“The problem that arises when a celebrity has so many endorsement deals in the market at the same time, is that those deals end up having a dilutive effect on any one of those brands,” Ms. Comenos said. “If you’ve seen Kendall in 22 different campaigns over the past month, you’re not going to be able to keep track of which brands she endorses.
“We often consult our clients on investing in celebrities who are seeing upward momentum, who score highly with their customers in terms of trust and resonance, yet who do not have a lot of endorsement deals in market, because then consumers will be more likely to remember it,” she said.
Exposure vs. Credibility
Ms. Jenner’s sister Kim Kardashian West is the most over-exposed celebrity, as well as the least trusted among consumers. Respondents also find her to be unauthentic.
The reality star comes with a lot of risk, with consumers responding negatively to her posting risqué photos on social media or defending controversial figures.
Fendi, Stuart Weitzman, Versace, Balmain and Dior have chosen some of the riskiest celebrities as faces, while Cartier, Moncler, Giorgio Armani, Longines, Bloomingdale’s, Swarovski and Chanel take the least risk with their picks.
More than half of the fashion and retail business’ endorsement deals have a risk score of at least 50. Additionally, more than three-quarters of endorsement deals in the industry are made with individuals who have low approval ratings, reflecting negatively on the brand.
While many luxury brands were called out for weak endorsement practices, some are leading the field. Dior, Rolex and Moncler came out on top for the best ambassador choices.
Rolex’s alliance with Roger Federer was the ninth strongest partnership in the study. The tennis player’s personality jives with the brand’s, and his audience is a strong match for Rolex’s target.
Dior, meanwhile, has made some of the strongest deals with actors Jennifer Lawrence, Natalie Portman and Johnny Depp.
Risks and Rewards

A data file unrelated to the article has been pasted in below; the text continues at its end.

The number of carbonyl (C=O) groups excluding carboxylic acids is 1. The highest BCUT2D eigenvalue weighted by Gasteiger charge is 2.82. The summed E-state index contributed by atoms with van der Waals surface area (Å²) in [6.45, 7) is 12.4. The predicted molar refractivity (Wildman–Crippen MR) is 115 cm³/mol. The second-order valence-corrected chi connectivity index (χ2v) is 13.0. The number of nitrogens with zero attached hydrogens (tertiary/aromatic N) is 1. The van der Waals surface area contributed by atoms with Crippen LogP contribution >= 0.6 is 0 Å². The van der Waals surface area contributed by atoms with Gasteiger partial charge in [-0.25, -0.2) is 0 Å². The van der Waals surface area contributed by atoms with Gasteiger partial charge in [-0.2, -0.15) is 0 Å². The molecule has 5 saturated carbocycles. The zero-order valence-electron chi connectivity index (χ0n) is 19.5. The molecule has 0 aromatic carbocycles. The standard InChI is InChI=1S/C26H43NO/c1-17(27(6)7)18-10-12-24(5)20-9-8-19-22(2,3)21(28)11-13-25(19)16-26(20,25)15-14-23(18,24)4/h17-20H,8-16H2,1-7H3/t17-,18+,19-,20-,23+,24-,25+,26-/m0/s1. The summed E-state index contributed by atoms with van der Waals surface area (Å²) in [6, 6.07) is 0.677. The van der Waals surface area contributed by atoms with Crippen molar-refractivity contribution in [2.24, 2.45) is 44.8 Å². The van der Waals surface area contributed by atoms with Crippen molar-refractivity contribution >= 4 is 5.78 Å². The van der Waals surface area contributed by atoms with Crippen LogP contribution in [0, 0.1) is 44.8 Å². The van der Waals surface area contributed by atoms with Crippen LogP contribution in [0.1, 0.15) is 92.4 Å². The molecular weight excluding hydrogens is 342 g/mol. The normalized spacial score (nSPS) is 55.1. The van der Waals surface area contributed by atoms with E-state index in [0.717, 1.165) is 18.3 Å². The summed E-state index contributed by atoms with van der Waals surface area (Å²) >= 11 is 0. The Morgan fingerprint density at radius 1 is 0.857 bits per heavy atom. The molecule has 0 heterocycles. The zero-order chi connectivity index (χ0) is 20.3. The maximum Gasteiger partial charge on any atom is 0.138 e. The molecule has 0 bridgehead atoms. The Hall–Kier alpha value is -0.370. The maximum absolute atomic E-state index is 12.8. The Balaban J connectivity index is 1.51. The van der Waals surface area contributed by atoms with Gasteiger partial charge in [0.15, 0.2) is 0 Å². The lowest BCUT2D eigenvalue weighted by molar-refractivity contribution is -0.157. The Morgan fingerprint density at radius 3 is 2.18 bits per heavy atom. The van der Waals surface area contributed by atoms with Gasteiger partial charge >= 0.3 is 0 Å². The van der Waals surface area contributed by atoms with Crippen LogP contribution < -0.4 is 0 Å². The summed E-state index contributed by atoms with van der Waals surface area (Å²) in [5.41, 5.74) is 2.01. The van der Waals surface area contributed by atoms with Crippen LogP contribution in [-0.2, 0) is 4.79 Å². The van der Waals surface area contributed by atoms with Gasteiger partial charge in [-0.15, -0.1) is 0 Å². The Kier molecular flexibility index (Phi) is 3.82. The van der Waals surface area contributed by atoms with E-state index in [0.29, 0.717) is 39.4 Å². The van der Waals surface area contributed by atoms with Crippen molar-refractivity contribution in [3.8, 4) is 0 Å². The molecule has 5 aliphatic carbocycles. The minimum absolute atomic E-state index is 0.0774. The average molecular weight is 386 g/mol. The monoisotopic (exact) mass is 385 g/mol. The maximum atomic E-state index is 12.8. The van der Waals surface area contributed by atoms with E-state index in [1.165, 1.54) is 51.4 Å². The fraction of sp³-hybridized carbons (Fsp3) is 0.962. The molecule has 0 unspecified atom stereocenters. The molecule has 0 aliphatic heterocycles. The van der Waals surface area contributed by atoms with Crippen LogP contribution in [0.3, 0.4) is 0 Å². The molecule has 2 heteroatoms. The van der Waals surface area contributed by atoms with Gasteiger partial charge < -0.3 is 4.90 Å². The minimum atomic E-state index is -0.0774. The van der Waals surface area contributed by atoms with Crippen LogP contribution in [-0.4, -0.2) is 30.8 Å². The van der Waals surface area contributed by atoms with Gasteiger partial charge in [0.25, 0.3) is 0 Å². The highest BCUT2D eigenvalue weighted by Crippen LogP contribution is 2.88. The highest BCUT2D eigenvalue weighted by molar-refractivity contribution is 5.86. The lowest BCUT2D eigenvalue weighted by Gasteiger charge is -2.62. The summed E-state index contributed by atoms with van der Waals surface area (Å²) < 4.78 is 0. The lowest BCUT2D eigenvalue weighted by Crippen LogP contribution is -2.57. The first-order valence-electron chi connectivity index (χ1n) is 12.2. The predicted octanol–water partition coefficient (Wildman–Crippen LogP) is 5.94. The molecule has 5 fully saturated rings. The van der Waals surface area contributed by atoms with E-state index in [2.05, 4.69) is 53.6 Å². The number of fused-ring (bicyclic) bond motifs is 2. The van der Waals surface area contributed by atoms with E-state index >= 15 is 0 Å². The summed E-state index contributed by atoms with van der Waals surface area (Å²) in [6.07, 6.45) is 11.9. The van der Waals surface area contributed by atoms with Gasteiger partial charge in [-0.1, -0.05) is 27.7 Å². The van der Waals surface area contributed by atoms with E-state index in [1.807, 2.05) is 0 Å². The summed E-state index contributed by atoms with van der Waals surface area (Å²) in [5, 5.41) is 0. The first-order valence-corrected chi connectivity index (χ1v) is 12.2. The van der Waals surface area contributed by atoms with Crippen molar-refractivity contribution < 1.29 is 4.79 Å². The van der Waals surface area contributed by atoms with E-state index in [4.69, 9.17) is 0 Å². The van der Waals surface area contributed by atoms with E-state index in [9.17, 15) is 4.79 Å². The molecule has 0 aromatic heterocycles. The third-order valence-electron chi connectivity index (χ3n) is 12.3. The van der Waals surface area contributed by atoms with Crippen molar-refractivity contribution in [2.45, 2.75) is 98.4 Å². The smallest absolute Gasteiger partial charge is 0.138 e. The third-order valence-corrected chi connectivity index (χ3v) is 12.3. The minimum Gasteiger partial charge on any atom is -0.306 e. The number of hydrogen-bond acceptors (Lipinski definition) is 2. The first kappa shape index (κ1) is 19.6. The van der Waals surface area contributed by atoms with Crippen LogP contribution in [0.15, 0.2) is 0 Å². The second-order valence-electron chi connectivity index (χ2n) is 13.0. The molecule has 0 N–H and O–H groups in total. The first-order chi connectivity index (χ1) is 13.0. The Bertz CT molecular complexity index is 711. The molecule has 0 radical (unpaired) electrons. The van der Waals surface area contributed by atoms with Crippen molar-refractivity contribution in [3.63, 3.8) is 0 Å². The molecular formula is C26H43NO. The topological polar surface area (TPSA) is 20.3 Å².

Adding a well-known personality to a campaign can help a marketing effort get consumers’ attention. However, sometimes this attention is not for the best.
When working with a celebrity there are inherent risks, as the ambassador is invited into the brand’s inner workings and serves as a real-life representation of the company’s positioning. Despite being the face of a brand, celebrity ambassadors also have personal lives, careers and opinions that may occasionally outshine or undermine the message the brand is hoping to portray via its selected spokesmodels.
Due to the potential risk involved in pairing a brand with a personality, marketers should consider a celebrity’s chance of creating scandal.
Celebrity endorsements have been a longtime strategy for luxury marketers, but today’s increasingly interactive climate has shifted the manner in which these campaigns are created.
Social media has become a vital component of brand endorsements, with pressure put on celebrities to be more engaging. According to the “Age of Social Influence” report from Celebrity Intelligence and Fashion & Beauty Monitor, only 8 percent of brand survey takers claim to work with celebrity influencers who do not have a social media presence.
However, a large social media following is not everything, and brands should look at more than audience size or popularity when picking spokesmodels.
“The hope is that luxury brands realize that they are not only investing in people who aren’t converting for them in many cases, but there’s also the opportunity cost of working with the right person,” Spotted’s Ms. Comenos said.
“The right type of celebrity endorser can really move the needle to the brand,” she said. “But the wrong celebrity can be really damaging to the brand and can alienate the brand’s customers.
“So it’s a very high-risk, high-impact type of decision. And luxury brands in particular should be a lot more rigorous in these decisions than they are.”
Source: Luxury Society